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VIA offshoot aims ARM SoC at Intel's Atom

WonderMedia's Prizm unveiled

High performance access to file storage

Computex Having largely failed to dent Intel's share of the netbook processor market, Taiwan's VIA is having another go, this time pitching a part at the nascent handheld internet tablet arena - and on the back of the ARM architecture.

The chip in question is the Prizm 8510, a system-on-a-chip being released by a company called WonderMedia which is nonetheless a wholly owned VIA offshoot. The part was announced today at the Computex show in Taipei.

The Prizm contains an ARM CPU, a GPU, a video decoding unit, its own memory and Flash storage controllers, handlers for all the hardware devive makers are likely to want to build in - display, memory card reader, keypad, audio, camera, parallel ATA storage and so on - and a USB 2.0 controller for other peripherals. There's an MPEG-TS reader to handle feeds from digital TV tuners.

WonderMedia Prizm

Following the pattern established by VIA's x86 CPUs, the Prizm has on-board encryption and decryption hardware.

Want it to do something else? Then make use of the programmable DSP core that WonderMedia has built in. It'll connect to 3G, Wi-Fi and/or Bluetooth hardware too.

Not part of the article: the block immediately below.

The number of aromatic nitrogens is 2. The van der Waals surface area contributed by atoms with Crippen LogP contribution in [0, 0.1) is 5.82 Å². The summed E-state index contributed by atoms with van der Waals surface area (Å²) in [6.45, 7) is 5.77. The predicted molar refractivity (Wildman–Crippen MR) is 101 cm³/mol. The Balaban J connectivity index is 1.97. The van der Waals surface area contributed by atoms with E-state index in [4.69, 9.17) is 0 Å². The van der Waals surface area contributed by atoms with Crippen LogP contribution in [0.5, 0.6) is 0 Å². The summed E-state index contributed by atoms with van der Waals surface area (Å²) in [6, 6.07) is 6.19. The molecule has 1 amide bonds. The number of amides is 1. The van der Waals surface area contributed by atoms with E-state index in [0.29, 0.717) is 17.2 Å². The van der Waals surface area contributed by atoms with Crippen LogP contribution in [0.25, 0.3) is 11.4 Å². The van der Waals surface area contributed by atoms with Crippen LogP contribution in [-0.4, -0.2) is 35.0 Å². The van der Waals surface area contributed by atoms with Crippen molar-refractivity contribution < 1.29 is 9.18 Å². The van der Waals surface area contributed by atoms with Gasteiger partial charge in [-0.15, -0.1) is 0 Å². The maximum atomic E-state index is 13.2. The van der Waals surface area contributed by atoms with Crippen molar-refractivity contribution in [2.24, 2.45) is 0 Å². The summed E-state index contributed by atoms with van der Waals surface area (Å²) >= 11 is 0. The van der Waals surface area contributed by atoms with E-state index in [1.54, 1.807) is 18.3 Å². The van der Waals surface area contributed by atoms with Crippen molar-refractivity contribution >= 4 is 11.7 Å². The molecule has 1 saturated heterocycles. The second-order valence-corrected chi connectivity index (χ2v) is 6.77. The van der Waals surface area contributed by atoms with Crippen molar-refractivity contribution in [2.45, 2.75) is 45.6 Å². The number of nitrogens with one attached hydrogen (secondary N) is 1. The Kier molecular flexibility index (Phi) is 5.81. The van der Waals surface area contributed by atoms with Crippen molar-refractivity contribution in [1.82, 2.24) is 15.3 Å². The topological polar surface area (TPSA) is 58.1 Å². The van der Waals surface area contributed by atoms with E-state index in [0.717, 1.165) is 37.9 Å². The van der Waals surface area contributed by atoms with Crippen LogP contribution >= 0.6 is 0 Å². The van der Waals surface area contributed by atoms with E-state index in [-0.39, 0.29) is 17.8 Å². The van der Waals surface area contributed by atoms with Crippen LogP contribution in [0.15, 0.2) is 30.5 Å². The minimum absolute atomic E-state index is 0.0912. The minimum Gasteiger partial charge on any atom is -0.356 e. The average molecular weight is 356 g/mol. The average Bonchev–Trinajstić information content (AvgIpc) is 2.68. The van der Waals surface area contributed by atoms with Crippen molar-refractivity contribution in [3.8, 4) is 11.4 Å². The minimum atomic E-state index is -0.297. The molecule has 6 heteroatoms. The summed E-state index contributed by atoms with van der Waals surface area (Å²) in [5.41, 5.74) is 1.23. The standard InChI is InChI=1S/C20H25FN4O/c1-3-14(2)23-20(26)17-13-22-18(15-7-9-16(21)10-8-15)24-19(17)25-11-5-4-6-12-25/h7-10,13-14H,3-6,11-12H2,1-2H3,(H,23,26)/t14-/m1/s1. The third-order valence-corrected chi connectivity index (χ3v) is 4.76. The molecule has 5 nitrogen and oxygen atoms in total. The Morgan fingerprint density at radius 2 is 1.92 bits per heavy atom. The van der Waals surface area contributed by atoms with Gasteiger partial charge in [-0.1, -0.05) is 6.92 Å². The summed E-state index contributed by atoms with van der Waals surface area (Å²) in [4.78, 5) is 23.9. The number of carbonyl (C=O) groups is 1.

There's a Gigabit Ethernet MAC for wired networking, so it's clear VIA and WonderMedia want this thing in nettops as well as netbooks - it calls them "SmartBooks" - and MIDs. WonderMedia also has its eye on internet-connected photo frames, media players and other, embedded applications.

All that will take it up against Intel's next-gen Atom platform, 'Moorestown', itself more of a system-on-a-chip than past Atoms have been. WonderMedia touted Prizm's "low power consumption", but wasn't forthcoming with details.

WonderMedia indicated is has Linux, Google Android and Windows CE running on its hardware, along with a Flash Lite-based UI it hopes to tempt device makers with. The company's Prizm software stack includes "full" DLNA home media sharing capabilities. The platform does all host devices need it to do to win Windows 7 Networked Media Device certification. ®

High performance access to file storage

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